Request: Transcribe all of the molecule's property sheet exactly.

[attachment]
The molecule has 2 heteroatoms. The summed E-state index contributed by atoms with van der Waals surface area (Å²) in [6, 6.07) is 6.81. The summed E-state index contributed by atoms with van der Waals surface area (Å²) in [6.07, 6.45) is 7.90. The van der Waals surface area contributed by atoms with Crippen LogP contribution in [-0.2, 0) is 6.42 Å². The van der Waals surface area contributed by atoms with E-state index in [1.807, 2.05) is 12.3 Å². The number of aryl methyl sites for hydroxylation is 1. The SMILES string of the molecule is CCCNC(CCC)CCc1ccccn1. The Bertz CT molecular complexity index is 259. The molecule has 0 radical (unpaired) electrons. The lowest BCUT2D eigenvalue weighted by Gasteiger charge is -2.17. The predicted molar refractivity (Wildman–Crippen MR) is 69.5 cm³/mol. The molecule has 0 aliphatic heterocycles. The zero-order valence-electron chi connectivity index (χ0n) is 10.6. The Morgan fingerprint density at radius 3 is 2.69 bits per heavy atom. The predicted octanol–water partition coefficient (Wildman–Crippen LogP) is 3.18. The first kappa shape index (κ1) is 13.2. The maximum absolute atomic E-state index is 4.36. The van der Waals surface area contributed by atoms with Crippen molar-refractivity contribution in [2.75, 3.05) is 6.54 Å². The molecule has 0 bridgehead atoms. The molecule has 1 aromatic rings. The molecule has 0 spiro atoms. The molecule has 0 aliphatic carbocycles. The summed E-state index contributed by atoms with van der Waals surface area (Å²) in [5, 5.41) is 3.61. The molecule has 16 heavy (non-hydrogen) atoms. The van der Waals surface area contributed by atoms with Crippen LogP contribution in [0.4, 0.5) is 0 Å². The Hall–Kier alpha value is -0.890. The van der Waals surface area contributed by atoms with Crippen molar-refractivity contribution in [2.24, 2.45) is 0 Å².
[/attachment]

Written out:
The molecule has 2 heteroatoms. The summed E-state index contributed by atoms with van der Waals surface area (Å²) in [6, 6.07) is 6.81. The summed E-state index contributed by atoms with van der Waals surface area (Å²) in [6.07, 6.45) is 7.90. The van der Waals surface area contributed by atoms with Crippen LogP contribution in [-0.2, 0) is 6.42 Å². The van der Waals surface area contributed by atoms with E-state index in [1.807, 2.05) is 12.3 Å². The number of aryl methyl sites for hydroxylation is 1. The SMILES string of the molecule is CCCNC(CCC)CCc1ccccn1. The Bertz CT molecular complexity index is 259. The molecule has 0 radical (unpaired) electrons. The lowest BCUT2D eigenvalue weighted by Gasteiger charge is -2.17. The predicted molar refractivity (Wildman–Crippen MR) is 69.5 cm³/mol. The molecule has 0 aliphatic heterocycles. The zero-order valence-electron chi connectivity index (χ0n) is 10.6. The Morgan fingerprint density at radius 3 is 2.69 bits per heavy atom. The predicted octanol–water partition coefficient (Wildman–Crippen LogP) is 3.18. The first kappa shape index (κ1) is 13.2. The maximum absolute atomic E-state index is 4.36. The van der Waals surface area contributed by atoms with Crippen molar-refractivity contribution in [2.75, 3.05) is 6.54 Å². The molecule has 0 bridgehead atoms. The molecule has 1 aromatic rings. The molecule has 0 spiro atoms. The molecule has 0 aliphatic carbocycles. The summed E-state index contributed by atoms with van der Waals surface area (Å²) in [5, 5.41) is 3.61. The molecule has 16 heavy (non-hydrogen) atoms. The van der Waals surface area contributed by atoms with Crippen LogP contribution in [0.4, 0.5) is 0 Å². The Hall–Kier alpha value is -0.890. The van der Waals surface area contributed by atoms with Crippen molar-refractivity contribution in [2.24, 2.45) is 0 Å².